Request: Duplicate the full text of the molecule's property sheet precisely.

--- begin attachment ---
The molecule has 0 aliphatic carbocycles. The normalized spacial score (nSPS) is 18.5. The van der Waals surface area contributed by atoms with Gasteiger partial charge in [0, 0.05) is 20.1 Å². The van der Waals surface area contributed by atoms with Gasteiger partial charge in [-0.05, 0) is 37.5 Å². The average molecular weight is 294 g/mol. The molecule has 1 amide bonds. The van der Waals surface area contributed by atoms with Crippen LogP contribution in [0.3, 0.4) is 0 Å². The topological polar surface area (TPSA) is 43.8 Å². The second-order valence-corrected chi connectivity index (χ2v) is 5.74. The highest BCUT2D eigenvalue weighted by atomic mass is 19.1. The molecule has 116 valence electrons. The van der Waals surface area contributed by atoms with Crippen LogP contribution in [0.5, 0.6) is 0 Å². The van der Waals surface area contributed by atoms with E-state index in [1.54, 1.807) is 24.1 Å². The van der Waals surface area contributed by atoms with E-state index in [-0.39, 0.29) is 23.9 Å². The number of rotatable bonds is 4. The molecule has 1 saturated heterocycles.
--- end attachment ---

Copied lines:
The molecule has 0 aliphatic carbocycles. The normalized spacial score (nSPS) is 18.5. The van der Waals surface area contributed by atoms with Gasteiger partial charge in [0, 0.05) is 20.1 Å². The van der Waals surface area contributed by atoms with Gasteiger partial charge in [-0.05, 0) is 37.5 Å². The average molecular weight is 294 g/mol. The molecule has 1 amide bonds. The van der Waals surface area contributed by atoms with Crippen LogP contribution in [0.3, 0.4) is 0 Å². The topological polar surface area (TPSA) is 43.8 Å². The second-order valence-corrected chi connectivity index (χ2v) is 5.74. The highest BCUT2D eigenvalue weighted by atomic mass is 19.1. The molecule has 116 valence electrons. The van der Waals surface area contributed by atoms with Crippen LogP contribution in [0.5, 0.6) is 0 Å². The van der Waals surface area contributed by atoms with E-state index in [1.54, 1.807) is 24.1 Å². The van der Waals surface area contributed by atoms with E-state index in [-0.39, 0.29) is 23.9 Å². The number of rotatable bonds is 4. The molecule has 1 saturated heterocycles.